You already know that your diy system involves a symbiotic relationship between plants and animals to create the perfect year round food source. Most people who begin this type of venture tend to have an idea of what types of plants they’d want to grow, but all too often make mistakes regarding fish for aquaponics options. If you’re a vegetarian or vegan, this may not be an issue as you’ll simply be collecting or selling your fish supply.Therefore, you could use nothing but goldfish if you so desired. But for those who will be consuming all parts of their harvest, the straight forward answer is simple: use whatever fish you enjoy eating. However, the detailed answer deserves a bit more deliberation.
The Best Fish Options for Your Aquaponics Gardening System
A lot of people love to just jump in without a net and figure everything out through doing. And while that’s an admirable thought, it can be an expensive and time consuming mistake. There are a couple major problems with jumping right in without considering the basics here. First of all, fish tend to multiple and grow in size rather quickly. So adding too many at once can overcrowd the tank and your supply could die out before having the opportunity to become part of the growth cycle. The second major issue is that different fish require different living conditions. Depending on where you currently reside, you may need to consider warm or cold water fish, as either can suffer in the wrong climate. Again, dead fish aren’t helpful for this type of system. The following types of fish are the most common varieties to use, whether you intend to eat them or just use them to assist your plant growth.
Tilapia are found most often in shallow streams, lakes, and river beds. These warm water fish can survive on plant-based fish food or algae. They’re easy to breed, do so quickly and they grow very large. They can also survive poor water conditions.
Trout are carnivorous cool water fish that feed on smaller fish, mollusks, insects, and blood worms. They’re attractive fish that grow and breed very quickly. However, they do need very cool temperatures to thrive.
Catfish thrive in warm fresh water sources, but can adapt relatively easily as long as the water isn’t too cold. Some species may have specific diets, but most can survive on plant-based food as well as smaller aquatic life and insects. They are known for growing exceptionally large, however, so be careful not to over-crowd.
The oily freshwater fish is common in several different varieties. They reproduce easily and can adapt to different environments. They’re omnivorous, so they can eat algae, fish food, insects, mollusks, and smaller invertebrates.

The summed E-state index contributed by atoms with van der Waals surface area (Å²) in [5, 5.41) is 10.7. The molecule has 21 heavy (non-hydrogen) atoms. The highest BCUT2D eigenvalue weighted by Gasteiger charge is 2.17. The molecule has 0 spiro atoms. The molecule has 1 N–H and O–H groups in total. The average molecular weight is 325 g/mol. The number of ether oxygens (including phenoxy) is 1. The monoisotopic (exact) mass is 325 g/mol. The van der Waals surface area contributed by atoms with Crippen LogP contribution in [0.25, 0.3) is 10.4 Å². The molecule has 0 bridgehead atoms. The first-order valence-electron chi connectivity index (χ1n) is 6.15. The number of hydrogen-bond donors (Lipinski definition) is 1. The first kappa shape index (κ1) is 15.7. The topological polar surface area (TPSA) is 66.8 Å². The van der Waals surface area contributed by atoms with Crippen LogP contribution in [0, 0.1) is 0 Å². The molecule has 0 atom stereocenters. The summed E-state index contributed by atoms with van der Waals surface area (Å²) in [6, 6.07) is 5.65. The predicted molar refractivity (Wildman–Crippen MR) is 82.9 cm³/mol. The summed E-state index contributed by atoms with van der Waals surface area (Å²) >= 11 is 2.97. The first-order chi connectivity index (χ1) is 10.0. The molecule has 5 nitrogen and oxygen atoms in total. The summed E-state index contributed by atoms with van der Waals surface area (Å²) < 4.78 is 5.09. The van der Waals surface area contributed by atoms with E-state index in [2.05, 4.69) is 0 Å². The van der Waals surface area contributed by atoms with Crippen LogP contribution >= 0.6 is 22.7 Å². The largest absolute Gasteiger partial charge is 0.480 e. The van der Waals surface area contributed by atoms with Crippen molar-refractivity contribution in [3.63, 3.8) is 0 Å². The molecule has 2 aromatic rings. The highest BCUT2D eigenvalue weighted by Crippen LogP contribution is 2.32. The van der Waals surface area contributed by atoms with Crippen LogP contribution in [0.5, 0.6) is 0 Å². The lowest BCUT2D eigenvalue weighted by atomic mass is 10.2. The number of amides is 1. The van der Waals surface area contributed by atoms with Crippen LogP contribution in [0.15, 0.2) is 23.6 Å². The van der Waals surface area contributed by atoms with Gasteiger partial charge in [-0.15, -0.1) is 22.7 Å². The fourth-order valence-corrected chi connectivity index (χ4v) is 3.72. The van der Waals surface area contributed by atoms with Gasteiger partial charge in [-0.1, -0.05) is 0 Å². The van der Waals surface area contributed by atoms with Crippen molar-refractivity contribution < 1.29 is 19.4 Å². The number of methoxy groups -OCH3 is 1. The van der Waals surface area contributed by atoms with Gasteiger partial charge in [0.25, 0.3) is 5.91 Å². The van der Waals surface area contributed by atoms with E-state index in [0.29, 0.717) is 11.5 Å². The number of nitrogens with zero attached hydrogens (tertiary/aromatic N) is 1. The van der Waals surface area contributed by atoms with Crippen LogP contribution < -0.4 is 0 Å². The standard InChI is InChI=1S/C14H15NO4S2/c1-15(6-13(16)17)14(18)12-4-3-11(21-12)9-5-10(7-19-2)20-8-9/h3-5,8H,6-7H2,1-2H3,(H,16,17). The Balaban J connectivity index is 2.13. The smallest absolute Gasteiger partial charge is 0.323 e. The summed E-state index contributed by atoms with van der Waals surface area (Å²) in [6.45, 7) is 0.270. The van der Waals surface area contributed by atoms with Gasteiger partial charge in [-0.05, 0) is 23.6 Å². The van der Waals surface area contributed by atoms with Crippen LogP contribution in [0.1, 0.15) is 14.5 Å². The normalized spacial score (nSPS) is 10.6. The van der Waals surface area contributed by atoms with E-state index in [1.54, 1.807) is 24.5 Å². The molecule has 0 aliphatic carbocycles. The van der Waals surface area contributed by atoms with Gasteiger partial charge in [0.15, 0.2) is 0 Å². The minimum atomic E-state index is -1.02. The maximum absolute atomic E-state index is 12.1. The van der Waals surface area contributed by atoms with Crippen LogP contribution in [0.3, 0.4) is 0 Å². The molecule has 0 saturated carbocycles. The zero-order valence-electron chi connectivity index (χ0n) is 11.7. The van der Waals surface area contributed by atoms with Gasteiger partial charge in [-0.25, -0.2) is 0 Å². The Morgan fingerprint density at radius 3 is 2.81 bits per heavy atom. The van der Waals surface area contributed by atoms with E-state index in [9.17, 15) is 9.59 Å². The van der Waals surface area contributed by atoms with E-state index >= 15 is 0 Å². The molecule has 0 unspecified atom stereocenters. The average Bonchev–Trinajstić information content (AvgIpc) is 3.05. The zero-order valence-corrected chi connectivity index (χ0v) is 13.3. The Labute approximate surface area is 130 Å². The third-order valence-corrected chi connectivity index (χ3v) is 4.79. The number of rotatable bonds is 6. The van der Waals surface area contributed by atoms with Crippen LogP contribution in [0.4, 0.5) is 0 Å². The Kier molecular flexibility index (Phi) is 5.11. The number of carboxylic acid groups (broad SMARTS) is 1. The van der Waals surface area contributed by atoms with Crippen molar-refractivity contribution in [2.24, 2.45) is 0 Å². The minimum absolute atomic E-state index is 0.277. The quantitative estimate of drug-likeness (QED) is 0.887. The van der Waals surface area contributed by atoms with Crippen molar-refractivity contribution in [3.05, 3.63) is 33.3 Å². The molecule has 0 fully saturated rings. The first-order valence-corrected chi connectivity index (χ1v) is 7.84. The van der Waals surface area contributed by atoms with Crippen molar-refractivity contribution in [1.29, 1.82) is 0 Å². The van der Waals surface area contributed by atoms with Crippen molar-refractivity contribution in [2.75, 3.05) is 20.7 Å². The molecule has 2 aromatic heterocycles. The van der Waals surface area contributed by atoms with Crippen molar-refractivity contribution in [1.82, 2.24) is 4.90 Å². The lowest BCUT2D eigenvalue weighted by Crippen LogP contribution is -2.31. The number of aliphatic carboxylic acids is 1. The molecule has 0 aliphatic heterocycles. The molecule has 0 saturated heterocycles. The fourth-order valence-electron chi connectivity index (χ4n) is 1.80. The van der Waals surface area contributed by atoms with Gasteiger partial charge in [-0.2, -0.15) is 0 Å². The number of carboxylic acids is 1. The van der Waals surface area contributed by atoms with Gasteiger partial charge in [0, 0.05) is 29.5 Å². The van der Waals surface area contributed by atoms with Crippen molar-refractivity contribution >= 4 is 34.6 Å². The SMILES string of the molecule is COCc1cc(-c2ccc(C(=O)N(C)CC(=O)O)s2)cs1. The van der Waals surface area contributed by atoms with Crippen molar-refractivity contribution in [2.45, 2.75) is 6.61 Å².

Bass is a popular freshwater game fish that adapts to many environments, but tastes better when found in cold water. This is due to the cold water diet, but that may not be an issue if you’re looking to add them as your fish for your DIY aquaponics system. Younger bass feed on bait fish, small shrimp and insects. But larger, or adult, bass feed on small fish, snails, snakes, birds, and even small mammals.
This non-edible fish can eat insects, small marine life, or specified fish food. However, they create a lot of waste if overfed. They also require plant cover to breed. That’s good for your system. But they are known for attracting parasites, so do not eat this variety.
Other species include barramundi, trout, coi, jade perch, or whatever other species you prefer. But pay attention to their temperature needs, growth rates, and diets.
Cycling Your System
Fish must be added to your system first. Give them around 4-6 weeks to build enough ammonia before adding the plant beds. The ammonia (or NH3) will then be converted to nitrates for your plants. The capacity of a mature fish tank is generally 1 pound of fish for every 5-10 gallons of water. Only stock yours about half as full as your fish will grow and reproduce. Cycling fish tend not to survive long due to the toxins they have to produce, but they serve a purpose. So prepare yourself for the necessary sacrifice they’re about to make. There are also ways to enter your cycling mode without fish, such as using already toxified lake or pond water. In any case, testing of your water base must be performed to ensure the ammonia levels before continuing.
When your cycling is complete, the general rule of thumb is to stock 1 inch length of fish per gallon of water in smaller tanks, or up to 1/2 pound of fish per gallon of water used in larger fish tanks with proper filtration systems.
How many fish can feed a plant?
That depends on the number of fish used, their sizes, and the amount of food they eat daily. Scientists have discovered that 1 square meter of raft-based plants can be fed by feeding your fish 60-100g of fish food daily. When feeding fish, only give them what they’ll eat. In most cases, they can consume up to a tablespoon of fish food per 20 fish. Watch how much they consume within five minutes. One feeding is all they’ll need daily. However, if the water is clear each day within minutes of their feeding, you may wish to increase the food offering slowly, just to increase the nitrogen rate.
Once you’ve chosen your perfect variety of fish for aquaponics and taken the necessary cycling steps, you’ll be ready to focus on your plants. Yes, cycling is time consuming, but it gives your diy aquaponic gardening system the upfront push it needs to thrive.
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